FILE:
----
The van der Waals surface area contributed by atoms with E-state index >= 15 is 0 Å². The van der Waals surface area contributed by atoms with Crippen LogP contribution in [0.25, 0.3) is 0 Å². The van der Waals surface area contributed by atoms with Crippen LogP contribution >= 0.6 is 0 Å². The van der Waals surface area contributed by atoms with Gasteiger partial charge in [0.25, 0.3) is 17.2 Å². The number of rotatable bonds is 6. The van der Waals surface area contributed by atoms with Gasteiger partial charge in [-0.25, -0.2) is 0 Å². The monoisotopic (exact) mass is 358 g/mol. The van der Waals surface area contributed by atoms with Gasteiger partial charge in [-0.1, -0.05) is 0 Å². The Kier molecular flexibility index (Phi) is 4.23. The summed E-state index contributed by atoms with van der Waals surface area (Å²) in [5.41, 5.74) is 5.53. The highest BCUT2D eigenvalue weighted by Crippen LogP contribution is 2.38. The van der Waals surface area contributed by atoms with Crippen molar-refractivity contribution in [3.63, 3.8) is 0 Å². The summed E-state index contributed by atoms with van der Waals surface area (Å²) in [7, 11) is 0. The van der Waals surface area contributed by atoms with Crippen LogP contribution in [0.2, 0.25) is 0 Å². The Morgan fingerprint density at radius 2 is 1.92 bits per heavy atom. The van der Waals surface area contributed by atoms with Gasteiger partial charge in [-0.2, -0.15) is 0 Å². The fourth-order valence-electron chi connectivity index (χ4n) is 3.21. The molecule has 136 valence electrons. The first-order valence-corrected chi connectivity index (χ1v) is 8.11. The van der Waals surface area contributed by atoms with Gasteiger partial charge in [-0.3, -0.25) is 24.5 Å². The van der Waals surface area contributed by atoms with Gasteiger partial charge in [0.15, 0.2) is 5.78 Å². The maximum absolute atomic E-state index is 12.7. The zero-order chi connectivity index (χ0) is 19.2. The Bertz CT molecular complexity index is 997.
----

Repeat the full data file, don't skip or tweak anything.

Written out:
The van der Waals surface area contributed by atoms with E-state index >= 15 is 0 Å². The van der Waals surface area contributed by atoms with Crippen LogP contribution in [0.25, 0.3) is 0 Å². The van der Waals surface area contributed by atoms with Crippen LogP contribution >= 0.6 is 0 Å². The van der Waals surface area contributed by atoms with Gasteiger partial charge in [0.25, 0.3) is 17.2 Å². The number of rotatable bonds is 6. The van der Waals surface area contributed by atoms with Gasteiger partial charge in [-0.25, -0.2) is 0 Å². The monoisotopic (exact) mass is 358 g/mol. The van der Waals surface area contributed by atoms with Gasteiger partial charge in [-0.1, -0.05) is 0 Å². The Kier molecular flexibility index (Phi) is 4.23. The summed E-state index contributed by atoms with van der Waals surface area (Å²) in [5.41, 5.74) is 5.53. The highest BCUT2D eigenvalue weighted by Crippen LogP contribution is 2.38. The van der Waals surface area contributed by atoms with Crippen molar-refractivity contribution in [3.63, 3.8) is 0 Å². The summed E-state index contributed by atoms with van der Waals surface area (Å²) in [7, 11) is 0. The van der Waals surface area contributed by atoms with Crippen LogP contribution in [0.2, 0.25) is 0 Å². The Morgan fingerprint density at radius 2 is 1.92 bits per heavy atom. The van der Waals surface area contributed by atoms with Gasteiger partial charge in [-0.2, -0.15) is 0 Å². The fourth-order valence-electron chi connectivity index (χ4n) is 3.21. The molecule has 136 valence electrons. The first-order valence-corrected chi connectivity index (χ1v) is 8.11. The van der Waals surface area contributed by atoms with Gasteiger partial charge in [-0.3, -0.25) is 24.5 Å². The van der Waals surface area contributed by atoms with Gasteiger partial charge in [0.15, 0.2) is 5.78 Å². The maximum absolute atomic E-state index is 12.7. The zero-order chi connectivity index (χ0) is 19.2. The Bertz CT molecular complexity index is 997.